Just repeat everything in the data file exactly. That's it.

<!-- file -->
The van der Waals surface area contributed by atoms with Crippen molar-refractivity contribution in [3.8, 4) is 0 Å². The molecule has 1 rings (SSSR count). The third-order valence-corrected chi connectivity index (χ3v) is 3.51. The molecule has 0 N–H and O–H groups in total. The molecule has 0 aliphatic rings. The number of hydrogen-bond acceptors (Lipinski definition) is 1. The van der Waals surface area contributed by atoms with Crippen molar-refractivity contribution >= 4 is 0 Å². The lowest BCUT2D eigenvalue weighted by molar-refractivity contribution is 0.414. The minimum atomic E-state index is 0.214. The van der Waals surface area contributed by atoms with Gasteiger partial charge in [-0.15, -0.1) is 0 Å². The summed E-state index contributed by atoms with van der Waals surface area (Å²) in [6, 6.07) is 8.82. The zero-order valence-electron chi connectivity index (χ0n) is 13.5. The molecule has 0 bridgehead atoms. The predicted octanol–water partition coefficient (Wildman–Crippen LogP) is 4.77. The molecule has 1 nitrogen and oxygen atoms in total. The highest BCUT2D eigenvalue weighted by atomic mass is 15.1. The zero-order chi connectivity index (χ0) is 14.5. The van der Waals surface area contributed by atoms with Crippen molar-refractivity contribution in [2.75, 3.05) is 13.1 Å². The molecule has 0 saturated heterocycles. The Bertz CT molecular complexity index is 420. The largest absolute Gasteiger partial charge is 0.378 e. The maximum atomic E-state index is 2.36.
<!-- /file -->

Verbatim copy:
The van der Waals surface area contributed by atoms with Crippen molar-refractivity contribution in [3.8, 4) is 0 Å². The molecule has 1 rings (SSSR count). The third-order valence-corrected chi connectivity index (χ3v) is 3.51. The molecule has 0 N–H and O–H groups in total. The molecule has 0 aliphatic rings. The number of hydrogen-bond acceptors (Lipinski definition) is 1. The van der Waals surface area contributed by atoms with Crippen molar-refractivity contribution >= 4 is 0 Å². The lowest BCUT2D eigenvalue weighted by molar-refractivity contribution is 0.414. The minimum atomic E-state index is 0.214. The van der Waals surface area contributed by atoms with Gasteiger partial charge in [-0.15, -0.1) is 0 Å². The summed E-state index contributed by atoms with van der Waals surface area (Å²) in [6, 6.07) is 8.82. The zero-order valence-electron chi connectivity index (χ0n) is 13.5. The molecule has 0 bridgehead atoms. The predicted octanol–water partition coefficient (Wildman–Crippen LogP) is 4.77. The molecule has 1 nitrogen and oxygen atoms in total. The highest BCUT2D eigenvalue weighted by atomic mass is 15.1. The zero-order chi connectivity index (χ0) is 14.5. The van der Waals surface area contributed by atoms with Crippen molar-refractivity contribution in [2.75, 3.05) is 13.1 Å². The molecule has 0 saturated heterocycles. The Bertz CT molecular complexity index is 420. The largest absolute Gasteiger partial charge is 0.378 e. The maximum atomic E-state index is 2.36.